When Ignominious Gammon Might Have been Prevented
Paul Magriel, 1979
New York Times, February 22, 1979
Pebble Beach PEBBLE BEACH, Calif. — The Black and White Classic backgammon tournament took place in Pebble Beach last weekend. This special invitational event, limited to 100 players, was won by Aram Kouleyan of Los Angeles. In defeating Hassan Ehsan 21–12 in the finals, Kouleyan repeated his 1975 performance by taking top honors in this annual compeition.

In other sections: William Boyd defeated Lloyd Rennell to win the consolation; Roger Lapham upset Dennis Carlston in the last chance; Karen Barney bested Thomas Redmond in the intermediate.

In the diagrammed position, one of the players (Black) has already been doubled and found himself in an unenviable position. He had a single man trapped back on the 24-point behind White’s solid six-point prime. As long as White keeps his prime intact, Black’s back man can never escape. Because Black saw little hope of winning, he played carelessly and unthinkingly.

Black to play 6-4.
With the roll of 6-4, Black hastily made his 2-point by playing 6/2, 8/2. Although defeat was almost inevitable, the disastrous conclusion of the game was a direct result of Black’s mistake on this play.

Black failed to realize that he was in jeopardy of losing a double game (or gammon). To minimize his loss he must recognize the danger and strive to avoid it — before it is too late. Unfortunately Black is powerless to prevent White from attacking his lone man on the 24-point. In fact, White may soon make the 24-point, closing Black out, and preventing him from moving. With one man closed out, Black’s chances of being gammoned depend critically on how far away from home his remaining men in the outfield are.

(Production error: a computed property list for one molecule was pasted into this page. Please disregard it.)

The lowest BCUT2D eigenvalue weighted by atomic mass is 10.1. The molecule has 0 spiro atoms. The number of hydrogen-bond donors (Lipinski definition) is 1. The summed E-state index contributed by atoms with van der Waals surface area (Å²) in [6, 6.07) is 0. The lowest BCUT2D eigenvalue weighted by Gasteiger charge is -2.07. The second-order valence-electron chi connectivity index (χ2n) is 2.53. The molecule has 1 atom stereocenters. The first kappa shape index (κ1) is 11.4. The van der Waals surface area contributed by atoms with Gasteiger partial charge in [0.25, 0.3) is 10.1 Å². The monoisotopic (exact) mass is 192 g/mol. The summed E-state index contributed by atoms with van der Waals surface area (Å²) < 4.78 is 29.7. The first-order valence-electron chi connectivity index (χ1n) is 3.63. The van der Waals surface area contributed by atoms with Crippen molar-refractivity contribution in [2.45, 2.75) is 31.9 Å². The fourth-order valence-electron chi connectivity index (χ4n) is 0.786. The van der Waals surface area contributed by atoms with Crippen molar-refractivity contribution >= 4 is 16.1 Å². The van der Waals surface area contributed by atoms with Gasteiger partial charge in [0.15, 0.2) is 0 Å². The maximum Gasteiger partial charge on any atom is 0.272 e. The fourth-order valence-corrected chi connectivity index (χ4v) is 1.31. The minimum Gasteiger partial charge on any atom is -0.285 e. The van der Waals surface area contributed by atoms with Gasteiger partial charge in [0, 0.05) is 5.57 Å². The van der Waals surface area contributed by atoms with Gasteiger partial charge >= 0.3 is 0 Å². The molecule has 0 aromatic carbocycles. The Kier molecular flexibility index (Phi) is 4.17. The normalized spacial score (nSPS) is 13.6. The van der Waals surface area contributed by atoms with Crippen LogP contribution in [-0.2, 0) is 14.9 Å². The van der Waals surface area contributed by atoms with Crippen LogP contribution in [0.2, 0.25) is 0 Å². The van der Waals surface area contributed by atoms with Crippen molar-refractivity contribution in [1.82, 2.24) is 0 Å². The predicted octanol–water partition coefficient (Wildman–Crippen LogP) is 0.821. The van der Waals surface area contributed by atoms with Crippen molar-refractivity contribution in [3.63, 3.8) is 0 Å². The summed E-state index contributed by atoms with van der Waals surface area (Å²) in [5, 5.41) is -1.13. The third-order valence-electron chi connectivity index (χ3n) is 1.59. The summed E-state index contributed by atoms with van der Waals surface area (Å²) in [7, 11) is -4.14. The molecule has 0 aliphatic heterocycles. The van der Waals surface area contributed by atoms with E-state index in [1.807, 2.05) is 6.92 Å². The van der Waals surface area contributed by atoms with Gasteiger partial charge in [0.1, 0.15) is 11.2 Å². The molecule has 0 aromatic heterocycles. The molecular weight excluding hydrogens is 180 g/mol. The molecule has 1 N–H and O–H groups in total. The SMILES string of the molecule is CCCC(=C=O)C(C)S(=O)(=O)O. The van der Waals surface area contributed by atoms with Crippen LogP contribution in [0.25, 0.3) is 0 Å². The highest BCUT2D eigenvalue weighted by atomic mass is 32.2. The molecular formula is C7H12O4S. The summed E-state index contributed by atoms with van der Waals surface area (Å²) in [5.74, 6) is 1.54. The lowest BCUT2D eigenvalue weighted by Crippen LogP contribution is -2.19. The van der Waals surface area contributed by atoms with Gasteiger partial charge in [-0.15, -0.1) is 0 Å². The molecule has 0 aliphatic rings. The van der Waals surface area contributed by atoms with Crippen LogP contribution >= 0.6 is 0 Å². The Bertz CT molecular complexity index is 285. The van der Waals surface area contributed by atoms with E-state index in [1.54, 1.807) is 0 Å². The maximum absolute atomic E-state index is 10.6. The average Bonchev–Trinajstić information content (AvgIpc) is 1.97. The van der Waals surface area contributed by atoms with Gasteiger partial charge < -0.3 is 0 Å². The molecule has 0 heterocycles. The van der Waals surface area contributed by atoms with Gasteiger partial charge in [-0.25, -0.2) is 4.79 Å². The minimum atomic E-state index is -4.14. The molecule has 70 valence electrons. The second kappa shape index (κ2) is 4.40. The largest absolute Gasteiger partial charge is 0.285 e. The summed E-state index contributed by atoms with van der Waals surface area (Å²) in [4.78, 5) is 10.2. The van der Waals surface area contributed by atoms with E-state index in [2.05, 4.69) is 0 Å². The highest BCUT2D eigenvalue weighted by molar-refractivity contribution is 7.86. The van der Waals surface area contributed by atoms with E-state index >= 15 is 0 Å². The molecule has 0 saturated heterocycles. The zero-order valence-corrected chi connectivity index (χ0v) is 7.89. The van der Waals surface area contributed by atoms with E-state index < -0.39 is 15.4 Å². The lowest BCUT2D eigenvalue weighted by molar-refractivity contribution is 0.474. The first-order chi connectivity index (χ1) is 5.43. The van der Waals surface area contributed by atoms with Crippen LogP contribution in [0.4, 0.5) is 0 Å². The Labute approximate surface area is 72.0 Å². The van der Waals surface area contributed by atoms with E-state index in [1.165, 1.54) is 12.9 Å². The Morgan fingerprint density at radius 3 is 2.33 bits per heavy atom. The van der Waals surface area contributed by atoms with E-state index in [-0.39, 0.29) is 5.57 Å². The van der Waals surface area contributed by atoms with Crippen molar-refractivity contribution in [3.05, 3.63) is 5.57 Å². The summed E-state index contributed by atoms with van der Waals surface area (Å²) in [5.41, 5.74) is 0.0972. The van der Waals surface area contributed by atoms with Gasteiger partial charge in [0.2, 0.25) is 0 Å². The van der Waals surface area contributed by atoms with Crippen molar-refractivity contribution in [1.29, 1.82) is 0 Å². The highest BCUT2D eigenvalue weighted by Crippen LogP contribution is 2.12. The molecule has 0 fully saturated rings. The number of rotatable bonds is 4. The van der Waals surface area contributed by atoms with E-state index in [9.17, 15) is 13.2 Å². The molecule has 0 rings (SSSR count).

(a) 6/2, 8/2
(b) 15/9, 15/11
The correct play is 15/9, 15/11, giving up the 15-point and attempting to bring these last men home. Black cannot afford to delay. Because Black’s forward progress may be stopped by White at any time, it is essential that he use his entire roll to move his outfield men. By making the 2-point, Black wasted valuable pips inside his home board.

In the actual game, White next rolled 3-3 and played 18/24(2), closing Black out. Black’s men were now frozen in position and he was unable to roll until White had already borne off several men. When Black eventually reentered, he struggled frantically to bring his men home before White completed his bearoff. His effort to save the gammon, however, just missed, so he lost four points instead of two.

XG logo
Tom Keith 2013 
Money play
Black owns 2-cube
Black rolls 6-4

2592 games with VR
Checker play: 2-ply
Cube play: 3-ply Red

6-4: Game BG   Equity
1 15/11, 15/9 W
−0.9666 x  (b)
2 8/2, 6/2 W
−0.9767 (0.0101)  (a)
3 8/4, 8/2 W
−1.0164 (0.0498) 

Previous Column
February 15, 1979
Next Column
March 1, 1979

Main page for Magriel's NYT Columns

Index to the Columns

More articles by Paul Magriel

Backgammon Galore : Articles